An Operations Approach to Global Health Delivery
Delivering healthcare to some regions is a challenge. Find out how operations principles can help.
ANN ARBOR, Mich. — Malaria still is a deadly scourge in many parts of the world. And although preventing the disease through insecticide spraying is effective, it’s also costly and labor intensive.
A new Ross case study examines this intersection of public health and operations. Written by Colm Fay, MBA/MS '12, and supervised by technology and operations professor Ravi Anupindi, the case shows how contractor Abt Associates increased efficiency and lowered costs for an indoor mosquito spraying program in Uganda. Malaria is spread via mosquitoes, and reducing their population greatly reduces the infection rate.
Abt Associates broke with standard practice by decentralizing its operations in Uganda and collaborating with local and district governments.
"There's a perception that engaging with the community and giving up some control is too risky," Anupindi says. "The thinking is that it will raise the cost structure and hinder effectiveness. That's not true. If you are willing to take on the capabilities to mitigate that risk, the efficiency gains can be huge, as this case shows. We need to rethink this issue in global health delivery. Maybe people are focusing too much on the risk side and not enough on the benefit side."
The GlobaLens case, "Abt Associates: Scaling Indoor Residual Spraying for Malaria in Africa," is part of a new course, Innovation in Global Health Delivery: Strategies for Enhancing Growth and Improving Access in Emerging Markets. The elective is taught jointly by Anupindi and Prashant Yadav, director of healthcare research at the William Davidson Institute, in the winter 2013 semester. The two also are part of an interdisciplinary university research group that's working to help solve problems in global health delivery.
Part of that effort involves this case study, because the practices it outlines are not widely used, but were successful.
"We want to get the word out that there is a different way of approaching service delivery in global health," Anupindi says.
Abt Associates took bold moves, in part, because it was faced with a serious problem when it took over a USAID-funded indoor mosquito spraying program in Uganda. It became clear that trucking spray crews to towns and villages from central locations was unsustainable. It was costly and some homeowners didn’t allow their homes to be sprayed because they didn’t know the people doing the spraying.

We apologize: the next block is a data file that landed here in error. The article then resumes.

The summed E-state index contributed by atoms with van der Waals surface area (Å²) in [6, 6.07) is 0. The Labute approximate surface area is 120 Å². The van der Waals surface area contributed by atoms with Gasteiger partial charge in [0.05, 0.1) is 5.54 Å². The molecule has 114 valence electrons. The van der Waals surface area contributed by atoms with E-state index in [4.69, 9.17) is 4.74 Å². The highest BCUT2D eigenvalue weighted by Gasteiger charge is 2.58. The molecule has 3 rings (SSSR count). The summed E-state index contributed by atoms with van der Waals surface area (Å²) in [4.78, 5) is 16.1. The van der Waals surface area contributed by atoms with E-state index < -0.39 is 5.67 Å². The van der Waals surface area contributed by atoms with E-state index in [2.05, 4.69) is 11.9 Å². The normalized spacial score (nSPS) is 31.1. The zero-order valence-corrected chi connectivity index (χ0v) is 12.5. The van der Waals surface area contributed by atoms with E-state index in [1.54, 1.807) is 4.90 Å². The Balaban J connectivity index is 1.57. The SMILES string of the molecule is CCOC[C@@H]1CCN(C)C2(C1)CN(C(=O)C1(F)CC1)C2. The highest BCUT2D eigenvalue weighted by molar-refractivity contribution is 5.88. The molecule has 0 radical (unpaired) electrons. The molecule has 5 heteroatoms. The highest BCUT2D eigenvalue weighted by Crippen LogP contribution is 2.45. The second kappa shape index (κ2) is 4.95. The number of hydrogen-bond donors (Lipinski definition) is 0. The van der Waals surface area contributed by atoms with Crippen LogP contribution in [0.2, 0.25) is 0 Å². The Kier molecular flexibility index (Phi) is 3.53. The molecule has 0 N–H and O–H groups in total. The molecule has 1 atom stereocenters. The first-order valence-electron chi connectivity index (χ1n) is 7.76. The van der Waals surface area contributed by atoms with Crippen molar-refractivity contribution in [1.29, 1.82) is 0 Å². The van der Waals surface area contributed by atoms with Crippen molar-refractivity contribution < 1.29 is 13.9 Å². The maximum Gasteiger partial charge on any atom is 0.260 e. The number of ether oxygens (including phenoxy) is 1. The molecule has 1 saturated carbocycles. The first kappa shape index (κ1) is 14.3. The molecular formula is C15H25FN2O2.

The company hit on the idea to create a large number of local storage areas and hire sprayers from the local communities. These sprayers would cover the last mile of the spray operations on bicycle, instead of being trucked from far- away centers.
The plan was not without risk. The pesticide is expensive and a potential environmental hazard. Procedures on storage, handling, and cleaning of equipment have to be followed exactly. Security must be tight.
All of those reasons are why most companies and NGOs take the centralized approach, Anupindi says. Not that they're bad reasons, but Abt found a way around them. It worked out a human resources plan, engaging with local leaders to find qualified people to run the storage centers and spray homes.
It worked out a whole new logistics plan and a new payment plan for the spray crews.
No doubt it was a challenge, Anupindi says. Abt had to bring in more capabilities and planning than it had thought.
"You have to manage more people, interact with more people," he says. "But that's the skill these organizations need to develop. We're seeing this decentralized approach as more effective." Indeed, Abt's new plan was a success. Among the results:
- Sprayers covered more houses per day, reaching a 98-percent coverage rate.
- The total spray cycle was 40-percent shorter
- Utilization of the insecticide increased.
- The cost per structure sprayed decreased by 50 percent.
In all, Abt projected savings of $2.4 million annually for the initial spray round. And since the spray crews were local, people were more likely to allow them to treat their homes. The question for Abt now is how to scale this program to other parts of Africa. One challenge is that every country's health ministry runs differently. What works in Uganda might not work in another country.
Another issue is mosquito resistance. Using one pesticide means the mosquito population eventually builds a resistance and their numbers increase. The best approach is to use multiple chemicals in the same spraying round. But that adds a lot of complexity, as some pesticides have different costs and require different treatment and handling than others.
The case illustrates why it is important to take a cross-disciplinary approach to global health, Anupindi says. These are difficult problems to solve, and operations expertise can help ensure money spent on these programs is used efficiently, benefitting more people as a result. In the case of malaria, it means preventing more deaths and serious illnesses.
"In cases like this, increasing coverage usually means throwing more money at the problem," Anupindi says. "But is that the best use of our funds, especially since USAID is using taxpayer money? While we need to pay close attention to effectiveness, we also need to achieve it with efficiency. The community-level approach gives you better efficiency and better effectiveness. The question these organizations have to ask themselves is, 'Am I willing to take up the challenge and develop the capability to engage the community?'"
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